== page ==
Alaska also has a history of supporting third-party candidates at the presidential level. Alaska was the second-best state for Ross Perot in the 1992 election, with Ross Perot garnering 28% of the vote. Alaska was Nader's strongest state in the 2000 presidential election, giving him 10% in his presidential bid.[13] Alaska was also the third-best state for Libertarian nominee Gary Johnson in the 2012 election, giving him 2.46% of the vote, behind Johnson's home state of New Mexico, and Montana.[14] For this reason, Alaska has been considered to be one of Libertarian party nominee Gary Johnson's strongest states in the 2016 election.


The two major parties chose delegates on different days.[15]

Democratic caucuses

Main article: 2016 Alaska Democratic caucuses

2016 Alaska Democratic caucuses

← 2012 March 1, 2016 (2016-03-01) 2020 →
Candidate Bernie Sanders Hillary Clinton
Home state Vermont New York
Delegate count 13 3
Popular vote 8,447 2,146
Percentage 79.61% 20.23%

Alaska results by state house district
  Bernie Sanders

Opinion polling

See also: Statewide opinion polling for the 2016 Democratic Party presidential primaries § Alaska

e • d 2016 Democratic Party's presidential nominating process in Alaska
– Summary of results –
Candidate Popular vote District delegates Estimated delegates
Count Percentage Count Percentage Pledged Unpledged Total
Bernie Sanders 8,447 79.61% 441 81.52% 13 1 14
Hillary Clinton 2,146 20.23% 100 18.48% 3 1 4
Rocky De La Fuente 1 <0.01%
Uncommitted 16 0.15% 0 2 2
Total 10,610 100% 541 100% 16 4 20
Source: The Green Papers

Republican caucus

2016 Alaska Republican caucuses

← 2012 March 1, 2016 (2016-03-01) 2020 →
Candidate Ted Cruz Donald Trump
Home state Texas New York
Delegate count 12 11
Popular vote 8,369 7,740
Percentage 36.37% 33.64%

Candidate Marco Rubio Ben Carson
Home state Florida Maryland
Delegate count 5 0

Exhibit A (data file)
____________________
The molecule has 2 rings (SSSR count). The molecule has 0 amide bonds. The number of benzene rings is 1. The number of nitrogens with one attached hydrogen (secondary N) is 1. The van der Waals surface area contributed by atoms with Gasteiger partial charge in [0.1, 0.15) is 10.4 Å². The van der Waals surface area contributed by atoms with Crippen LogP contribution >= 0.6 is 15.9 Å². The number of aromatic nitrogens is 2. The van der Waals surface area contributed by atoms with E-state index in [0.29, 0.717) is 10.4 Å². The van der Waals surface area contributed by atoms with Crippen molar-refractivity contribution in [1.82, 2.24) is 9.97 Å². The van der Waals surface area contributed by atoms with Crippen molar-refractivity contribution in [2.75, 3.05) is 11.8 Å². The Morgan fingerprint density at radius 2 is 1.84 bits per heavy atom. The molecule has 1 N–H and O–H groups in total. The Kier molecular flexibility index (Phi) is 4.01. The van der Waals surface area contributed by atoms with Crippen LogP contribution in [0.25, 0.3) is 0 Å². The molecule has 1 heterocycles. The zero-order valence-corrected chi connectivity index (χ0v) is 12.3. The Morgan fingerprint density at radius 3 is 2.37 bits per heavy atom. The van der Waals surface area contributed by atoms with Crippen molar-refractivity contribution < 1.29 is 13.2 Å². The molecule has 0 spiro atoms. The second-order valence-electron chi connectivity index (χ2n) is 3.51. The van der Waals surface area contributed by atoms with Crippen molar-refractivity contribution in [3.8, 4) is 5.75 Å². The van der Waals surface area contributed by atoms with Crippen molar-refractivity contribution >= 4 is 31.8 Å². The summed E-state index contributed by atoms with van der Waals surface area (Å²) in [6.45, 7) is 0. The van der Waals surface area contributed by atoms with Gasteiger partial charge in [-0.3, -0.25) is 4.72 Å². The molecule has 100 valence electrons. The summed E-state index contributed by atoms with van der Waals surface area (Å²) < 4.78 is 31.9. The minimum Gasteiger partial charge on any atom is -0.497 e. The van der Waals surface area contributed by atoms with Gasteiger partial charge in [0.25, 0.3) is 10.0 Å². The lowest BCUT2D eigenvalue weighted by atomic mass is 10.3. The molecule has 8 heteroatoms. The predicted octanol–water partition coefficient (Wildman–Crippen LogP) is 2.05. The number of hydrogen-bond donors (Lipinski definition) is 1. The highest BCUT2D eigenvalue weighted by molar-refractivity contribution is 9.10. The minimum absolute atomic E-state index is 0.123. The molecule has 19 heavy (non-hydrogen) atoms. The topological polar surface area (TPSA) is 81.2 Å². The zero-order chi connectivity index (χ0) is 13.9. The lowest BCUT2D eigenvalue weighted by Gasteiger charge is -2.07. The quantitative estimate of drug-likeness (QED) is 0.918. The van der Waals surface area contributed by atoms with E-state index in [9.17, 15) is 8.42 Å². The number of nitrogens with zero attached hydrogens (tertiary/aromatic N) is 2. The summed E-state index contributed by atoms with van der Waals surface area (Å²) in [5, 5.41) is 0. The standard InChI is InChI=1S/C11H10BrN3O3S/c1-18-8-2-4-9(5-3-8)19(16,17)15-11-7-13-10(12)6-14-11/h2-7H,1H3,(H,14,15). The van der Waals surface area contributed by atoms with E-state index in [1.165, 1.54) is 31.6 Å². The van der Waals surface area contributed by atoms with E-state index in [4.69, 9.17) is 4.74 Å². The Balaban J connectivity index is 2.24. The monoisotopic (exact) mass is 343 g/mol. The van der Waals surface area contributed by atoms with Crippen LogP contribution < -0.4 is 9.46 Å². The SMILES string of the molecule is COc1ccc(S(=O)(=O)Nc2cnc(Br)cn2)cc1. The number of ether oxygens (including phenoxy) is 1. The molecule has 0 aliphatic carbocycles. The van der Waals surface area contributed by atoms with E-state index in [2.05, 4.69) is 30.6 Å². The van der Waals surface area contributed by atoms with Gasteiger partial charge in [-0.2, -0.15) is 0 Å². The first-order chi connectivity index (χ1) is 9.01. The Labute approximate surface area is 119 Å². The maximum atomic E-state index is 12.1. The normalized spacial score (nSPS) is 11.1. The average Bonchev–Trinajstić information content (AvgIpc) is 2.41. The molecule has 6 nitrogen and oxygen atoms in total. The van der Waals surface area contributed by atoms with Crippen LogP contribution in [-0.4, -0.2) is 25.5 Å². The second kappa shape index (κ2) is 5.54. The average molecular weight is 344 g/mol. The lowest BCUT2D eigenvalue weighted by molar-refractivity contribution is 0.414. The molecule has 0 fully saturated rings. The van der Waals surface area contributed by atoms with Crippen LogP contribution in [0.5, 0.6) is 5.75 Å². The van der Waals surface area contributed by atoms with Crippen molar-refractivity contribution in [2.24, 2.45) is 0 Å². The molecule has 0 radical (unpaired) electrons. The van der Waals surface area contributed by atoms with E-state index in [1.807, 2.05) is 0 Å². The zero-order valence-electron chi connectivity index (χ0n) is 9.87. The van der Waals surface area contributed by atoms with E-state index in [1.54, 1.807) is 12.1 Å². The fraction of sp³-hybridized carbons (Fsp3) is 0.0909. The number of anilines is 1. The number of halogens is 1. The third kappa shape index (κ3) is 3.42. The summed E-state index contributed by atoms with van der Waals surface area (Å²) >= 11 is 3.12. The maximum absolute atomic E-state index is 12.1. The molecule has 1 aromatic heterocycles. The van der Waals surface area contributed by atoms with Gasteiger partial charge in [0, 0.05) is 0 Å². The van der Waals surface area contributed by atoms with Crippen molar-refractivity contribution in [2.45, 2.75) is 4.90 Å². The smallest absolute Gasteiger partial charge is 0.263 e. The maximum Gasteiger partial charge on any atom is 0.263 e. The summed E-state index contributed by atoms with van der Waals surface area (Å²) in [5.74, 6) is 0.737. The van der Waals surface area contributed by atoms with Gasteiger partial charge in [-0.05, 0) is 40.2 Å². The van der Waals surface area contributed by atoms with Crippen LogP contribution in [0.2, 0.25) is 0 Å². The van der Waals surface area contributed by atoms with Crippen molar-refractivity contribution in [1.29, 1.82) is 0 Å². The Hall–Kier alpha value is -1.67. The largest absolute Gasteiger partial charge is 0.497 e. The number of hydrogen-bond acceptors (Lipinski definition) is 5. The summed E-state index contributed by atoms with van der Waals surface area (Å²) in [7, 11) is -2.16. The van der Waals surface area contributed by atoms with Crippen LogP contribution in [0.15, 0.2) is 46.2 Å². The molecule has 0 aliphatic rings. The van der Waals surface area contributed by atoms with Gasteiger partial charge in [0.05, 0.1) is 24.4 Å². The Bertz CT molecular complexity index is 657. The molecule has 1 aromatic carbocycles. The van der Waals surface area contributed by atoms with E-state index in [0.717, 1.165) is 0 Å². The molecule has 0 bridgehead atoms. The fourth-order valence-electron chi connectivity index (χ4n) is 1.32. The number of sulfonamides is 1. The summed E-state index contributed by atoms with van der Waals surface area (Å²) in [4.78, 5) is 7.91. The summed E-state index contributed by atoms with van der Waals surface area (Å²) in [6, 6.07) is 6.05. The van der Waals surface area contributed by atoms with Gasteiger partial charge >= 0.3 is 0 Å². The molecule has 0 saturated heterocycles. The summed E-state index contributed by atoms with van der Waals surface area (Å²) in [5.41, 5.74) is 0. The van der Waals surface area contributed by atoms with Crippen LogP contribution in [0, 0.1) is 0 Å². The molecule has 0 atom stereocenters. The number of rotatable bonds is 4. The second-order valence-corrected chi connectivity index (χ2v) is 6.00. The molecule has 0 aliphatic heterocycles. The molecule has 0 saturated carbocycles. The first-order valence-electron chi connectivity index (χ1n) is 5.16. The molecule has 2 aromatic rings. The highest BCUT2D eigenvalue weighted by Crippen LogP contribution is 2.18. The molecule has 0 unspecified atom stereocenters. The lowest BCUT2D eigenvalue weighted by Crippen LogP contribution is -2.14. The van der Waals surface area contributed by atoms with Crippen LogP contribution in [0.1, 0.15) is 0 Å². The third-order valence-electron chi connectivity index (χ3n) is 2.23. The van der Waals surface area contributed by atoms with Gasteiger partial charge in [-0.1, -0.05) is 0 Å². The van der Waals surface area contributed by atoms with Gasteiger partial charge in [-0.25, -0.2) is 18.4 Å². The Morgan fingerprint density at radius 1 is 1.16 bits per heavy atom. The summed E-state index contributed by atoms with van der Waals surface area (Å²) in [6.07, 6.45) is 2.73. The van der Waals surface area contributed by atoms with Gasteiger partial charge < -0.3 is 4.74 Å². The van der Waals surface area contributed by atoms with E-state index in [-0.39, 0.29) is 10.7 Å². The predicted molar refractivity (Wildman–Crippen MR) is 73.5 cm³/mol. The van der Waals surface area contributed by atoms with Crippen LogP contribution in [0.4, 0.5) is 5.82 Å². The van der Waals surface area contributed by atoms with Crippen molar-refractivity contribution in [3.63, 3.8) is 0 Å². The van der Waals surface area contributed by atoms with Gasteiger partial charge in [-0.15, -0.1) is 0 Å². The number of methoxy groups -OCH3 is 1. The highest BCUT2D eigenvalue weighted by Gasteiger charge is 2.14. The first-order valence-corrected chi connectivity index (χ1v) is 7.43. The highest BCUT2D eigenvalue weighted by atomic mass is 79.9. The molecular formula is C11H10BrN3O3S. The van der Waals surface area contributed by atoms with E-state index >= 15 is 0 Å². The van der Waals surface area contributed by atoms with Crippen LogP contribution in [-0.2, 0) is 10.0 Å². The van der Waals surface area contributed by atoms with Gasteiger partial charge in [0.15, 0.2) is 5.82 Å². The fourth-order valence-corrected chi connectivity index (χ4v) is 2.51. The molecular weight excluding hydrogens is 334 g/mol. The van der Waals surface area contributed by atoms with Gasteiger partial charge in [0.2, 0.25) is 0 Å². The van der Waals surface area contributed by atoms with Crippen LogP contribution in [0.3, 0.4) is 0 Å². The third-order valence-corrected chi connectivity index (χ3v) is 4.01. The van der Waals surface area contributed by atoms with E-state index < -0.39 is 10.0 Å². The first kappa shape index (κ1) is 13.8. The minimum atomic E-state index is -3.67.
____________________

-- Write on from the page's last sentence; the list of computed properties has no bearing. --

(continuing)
Popular vote 3,488 2,492
Percentage 15.16% 10.83%

Alaska results by state house district
  Ted Cruz
  Donald Trump
  Ben Carson
Alaska Republican legislative district conventions, March 1, 2016
Candidate Votes Percentage Actual delegate count
Bound Unbound Total
Ted Cruz 8,369 36.37% 12 0 12
Donald Trump 7,740 33.64% 11 0 11
Marco Rubio 3,488 15.16% 5 0 5
Ben Carson 2,492 10.83% 0 0 0
John Kasich 918 3.99% 0 0 0
Unprojected delegates: 0 0 0
Total: 23,010 100.00% 28 0 28
Source: The Green Papers and Alaska Republican Party


At the Republican National Convention, Alaska's floor votes were all recorded for Donald Trump by the convention secretary, even though the Alaska delegation read their votes according to the results of the caucuses: 12 for Cruz, 11 for Trump and 5 for Rubio. An Alaska delegate challenged the results as recorded.[16] However, RNC chair Reince Priebus defended the actions of the convention secretary, saying that the delegates were bound to Trump.[17]

General election


The following are final 2016 predictions from various organizations for Alaska as of Election Day.

Source Ranking As of
Los Angeles Times[18] Safe R November 6, 2016
CNN[19] Safe R November 8, 2016
Rothenberg Political Report[20] Safe R November 7, 2016
Sabato's Crystal Ball[21] Likely R November 7, 2016
NBC[22] Lean R November 7, 2016
RealClearPolitics[23] Likely R November 8, 2016
Fox News[24] Lean R November 7, 2016
ABC[25] Lean R November 7, 2016

Statewide results

2016 U.S. presidential election in Alaska[26]
Party Candidate Votes % ±%
Republican Donald Trump 163,387 51.28% −3.52%
Democratic Hillary Clinton 116,454 36.55% −4.26%
Libertarian Gary Johnson 18,725 5.88% +3.42%
Green Jill Stein 5,735 1.80% +0.83%
Constitution Darrell Castle 3,866 1.21% N/A
Reform Rocky De La Fuente 1,240 0.39% N/A
Write-in 9,201 2.89% N/A
Total votes 318,608 100% +1.17%


According to the Alaska Division of Election voter turnout was about 60.77%, 321,271 ballots were cast out of 528,671 voters.[27]